Eastern migratory monarch butterfly populations decrease by 59% in 2024

A monarch butterfly sits on a green leaf with its wings spread

New data detailing the abundance of the eastern monarch butterfly colonies wintering in central Mexico's forests estimate that the species occupied only 2.2 acres during the 2023-2024 winter season—59% less than the previous year when scientists observed 5.5 acres. The annual survey is undertaken by WWF and its partners, including The National Commission of Protected Natural Areas in Mexico and the WWF-TELMEX Telcel Foundation Alliance, and is considered a benchmark for the overall abundance of the species. Experts measure the area of forest in which monarch butterflies hibernate each winter, providing a scientific indicator of their population status.

Scientists believe that climatic variations in the monarch's breeding areas in Canada and the United States gave rise to high temperatures and drought, which reduced the abundance of milkweed, the only plant in which the butterflies lay their eggs. Land-use changes in the United States, combined with the widespread use of herbicides, also contributed to the loss of milkweed and other nectar plants essential to feeding adult monarchs. 

"Fewer monarchs hibernating in their traditional forest habitat in Mexico greatly concerns all of us. It's critical that all communities, governments, non-governmental organizations, scientists, and others continue to strengthen our conservation and protection efforts to support the monarch's unique migration," said Jorge Rickards, general director of WWF Mexico. "This is not the first time we've observed changes in the locations of the largest monarch colonies. It's telling us that we need to intensify conservation and restoration measures not only in the Monarch Butterfly Biosphere Reserve, but also outside of it."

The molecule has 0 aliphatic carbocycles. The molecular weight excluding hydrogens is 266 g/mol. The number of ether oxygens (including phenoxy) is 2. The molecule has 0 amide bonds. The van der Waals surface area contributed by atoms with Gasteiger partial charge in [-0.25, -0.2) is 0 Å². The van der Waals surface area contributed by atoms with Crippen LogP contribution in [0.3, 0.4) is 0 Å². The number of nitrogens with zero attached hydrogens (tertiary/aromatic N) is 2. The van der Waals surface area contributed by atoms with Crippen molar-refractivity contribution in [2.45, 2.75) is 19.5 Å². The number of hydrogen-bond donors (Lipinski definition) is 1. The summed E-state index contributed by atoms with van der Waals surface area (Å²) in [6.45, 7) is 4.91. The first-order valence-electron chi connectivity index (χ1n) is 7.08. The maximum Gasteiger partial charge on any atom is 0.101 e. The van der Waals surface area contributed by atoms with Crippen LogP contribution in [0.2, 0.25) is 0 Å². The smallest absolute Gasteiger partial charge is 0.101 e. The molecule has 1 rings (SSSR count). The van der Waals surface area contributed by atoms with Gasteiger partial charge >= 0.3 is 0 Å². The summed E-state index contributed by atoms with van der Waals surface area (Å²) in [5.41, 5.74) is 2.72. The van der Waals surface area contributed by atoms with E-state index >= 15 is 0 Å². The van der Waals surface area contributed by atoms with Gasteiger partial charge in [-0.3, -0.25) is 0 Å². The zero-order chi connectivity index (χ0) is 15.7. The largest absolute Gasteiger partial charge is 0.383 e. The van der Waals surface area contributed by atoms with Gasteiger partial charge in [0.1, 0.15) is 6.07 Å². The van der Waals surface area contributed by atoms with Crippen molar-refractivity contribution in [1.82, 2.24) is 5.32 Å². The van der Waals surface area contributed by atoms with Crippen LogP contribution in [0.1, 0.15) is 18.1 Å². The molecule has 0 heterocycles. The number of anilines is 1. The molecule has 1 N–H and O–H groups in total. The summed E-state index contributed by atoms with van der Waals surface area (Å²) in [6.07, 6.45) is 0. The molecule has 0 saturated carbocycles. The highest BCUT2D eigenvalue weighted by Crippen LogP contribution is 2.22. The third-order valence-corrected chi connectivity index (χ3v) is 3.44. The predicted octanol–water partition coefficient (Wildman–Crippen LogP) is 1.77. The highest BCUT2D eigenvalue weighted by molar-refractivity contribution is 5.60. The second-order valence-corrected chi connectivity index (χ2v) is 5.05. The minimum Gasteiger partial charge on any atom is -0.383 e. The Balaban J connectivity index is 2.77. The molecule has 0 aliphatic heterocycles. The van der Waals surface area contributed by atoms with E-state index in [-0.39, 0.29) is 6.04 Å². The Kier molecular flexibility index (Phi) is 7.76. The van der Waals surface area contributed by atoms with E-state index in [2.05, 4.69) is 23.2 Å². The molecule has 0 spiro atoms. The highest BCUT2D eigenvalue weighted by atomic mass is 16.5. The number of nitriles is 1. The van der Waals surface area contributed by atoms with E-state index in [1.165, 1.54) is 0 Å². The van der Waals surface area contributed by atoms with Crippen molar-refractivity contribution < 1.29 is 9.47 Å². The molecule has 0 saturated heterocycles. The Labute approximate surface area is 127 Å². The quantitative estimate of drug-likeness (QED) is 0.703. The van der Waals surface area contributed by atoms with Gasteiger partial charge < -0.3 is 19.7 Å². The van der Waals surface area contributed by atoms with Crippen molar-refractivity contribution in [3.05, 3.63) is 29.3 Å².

This season's largest colonies were detected outside the Monarch Butterfly Biosphere Reserve, with 0.84 acres in the Palomas sanctuary, and 0.5 acres in the Peña Ahumada sanctuary, both in the State of Mexico. In El Rosario, in the Sierra Campanario sanctuary, Michoacán, where the largest colony is traditionally located, the butterflies occupied an area of 0.46 acres. Data recorded in 2023-2024 represents the second-smallest area occupied by monarch butterfly colonies in Mexico since 1993, when population monitoring began, only preceded by the 1.7 acres observed in 2013-2014. The largest recorded population was in 1996-1997, with 45 acres monitored.

Monarch butterflies migrate from southern Canada and the northern and central United States to their overwintering sites in the mountain forests of Michoacán and the State of Mexico, where the Monarch Butterfly Biosphere Reserve is located, with some traveling nearly 3,000 miles.

Monarchs require a large and healthy forest mass to protect them from winds, rain, and low temperatures that are common at night in these forests. The health of the forests at the Monarch Butterfly Biosphere Reserve and throughout the monarch region also help support the regional communities, helping improve water quality in the Cutzamala System that provides for more than 6 million people in Mexico City and its metropolitan area. These forest ecosystems are rich in biodiversity—home to 132 species of birds, 56 species of mammals, 432 species of vascular plants, and 211 species of fungi.

Learn more about WWF's work on monarch butterflies. 

Help pollinators such as monarchs by planting native wildflowers.